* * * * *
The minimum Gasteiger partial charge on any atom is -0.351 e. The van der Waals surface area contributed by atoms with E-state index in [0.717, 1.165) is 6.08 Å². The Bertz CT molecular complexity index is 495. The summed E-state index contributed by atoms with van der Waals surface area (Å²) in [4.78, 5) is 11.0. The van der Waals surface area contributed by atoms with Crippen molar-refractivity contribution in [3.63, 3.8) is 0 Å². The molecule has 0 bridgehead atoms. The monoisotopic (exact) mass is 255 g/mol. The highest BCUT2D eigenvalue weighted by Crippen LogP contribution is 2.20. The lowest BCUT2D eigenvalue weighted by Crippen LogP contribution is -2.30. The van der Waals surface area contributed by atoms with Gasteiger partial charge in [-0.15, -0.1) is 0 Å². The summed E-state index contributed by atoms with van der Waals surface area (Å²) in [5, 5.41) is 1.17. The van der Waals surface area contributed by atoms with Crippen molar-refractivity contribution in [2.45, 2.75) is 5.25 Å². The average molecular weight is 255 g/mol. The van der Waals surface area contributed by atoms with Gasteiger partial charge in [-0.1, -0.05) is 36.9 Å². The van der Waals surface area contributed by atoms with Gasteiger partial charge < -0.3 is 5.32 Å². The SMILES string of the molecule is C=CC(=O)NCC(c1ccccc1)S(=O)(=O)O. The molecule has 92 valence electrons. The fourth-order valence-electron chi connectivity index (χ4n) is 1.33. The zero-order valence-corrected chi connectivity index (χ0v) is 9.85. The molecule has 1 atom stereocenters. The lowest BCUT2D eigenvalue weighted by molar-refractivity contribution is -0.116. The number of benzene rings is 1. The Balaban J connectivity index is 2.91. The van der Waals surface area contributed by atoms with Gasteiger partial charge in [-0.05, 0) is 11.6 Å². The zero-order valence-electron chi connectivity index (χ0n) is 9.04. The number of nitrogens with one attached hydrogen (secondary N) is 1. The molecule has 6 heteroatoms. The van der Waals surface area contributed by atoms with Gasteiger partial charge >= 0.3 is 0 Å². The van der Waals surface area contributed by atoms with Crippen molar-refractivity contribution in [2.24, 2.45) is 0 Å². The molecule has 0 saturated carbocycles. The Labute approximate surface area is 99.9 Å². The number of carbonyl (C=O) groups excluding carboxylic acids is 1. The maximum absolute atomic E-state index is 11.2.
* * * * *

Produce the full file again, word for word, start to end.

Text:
The minimum Gasteiger partial charge on any atom is -0.351 e. The van der Waals surface area contributed by atoms with E-state index in [0.717, 1.165) is 6.08 Å². The Bertz CT molecular complexity index is 495. The summed E-state index contributed by atoms with van der Waals surface area (Å²) in [4.78, 5) is 11.0. The van der Waals surface area contributed by atoms with Crippen molar-refractivity contribution in [3.63, 3.8) is 0 Å². The molecule has 0 bridgehead atoms. The monoisotopic (exact) mass is 255 g/mol. The highest BCUT2D eigenvalue weighted by Crippen LogP contribution is 2.20. The lowest BCUT2D eigenvalue weighted by Crippen LogP contribution is -2.30. The van der Waals surface area contributed by atoms with Gasteiger partial charge in [-0.15, -0.1) is 0 Å². The summed E-state index contributed by atoms with van der Waals surface area (Å²) in [5, 5.41) is 1.17. The van der Waals surface area contributed by atoms with Crippen molar-refractivity contribution in [2.45, 2.75) is 5.25 Å². The average molecular weight is 255 g/mol. The van der Waals surface area contributed by atoms with Gasteiger partial charge in [-0.1, -0.05) is 36.9 Å². The van der Waals surface area contributed by atoms with Gasteiger partial charge < -0.3 is 5.32 Å². The SMILES string of the molecule is C=CC(=O)NCC(c1ccccc1)S(=O)(=O)O. The molecule has 92 valence electrons. The fourth-order valence-electron chi connectivity index (χ4n) is 1.33. The zero-order valence-corrected chi connectivity index (χ0v) is 9.85. The molecule has 1 atom stereocenters. The lowest BCUT2D eigenvalue weighted by molar-refractivity contribution is -0.116. The number of benzene rings is 1. The Balaban J connectivity index is 2.91. The van der Waals surface area contributed by atoms with Gasteiger partial charge in [-0.05, 0) is 11.6 Å². The zero-order valence-electron chi connectivity index (χ0n) is 9.04. The number of nitrogens with one attached hydrogen (secondary N) is 1. The molecule has 6 heteroatoms. The van der Waals surface area contributed by atoms with Gasteiger partial charge >= 0.3 is 0 Å². The van der Waals surface area contributed by atoms with Crippen molar-refractivity contribution in [2.24, 2.45) is 0 Å². The molecule has 0 saturated carbocycles. The Labute approximate surface area is 99.9 Å². The number of carbonyl (C=O) groups excluding carboxylic acids is 1. The maximum absolute atomic E-state index is 11.2.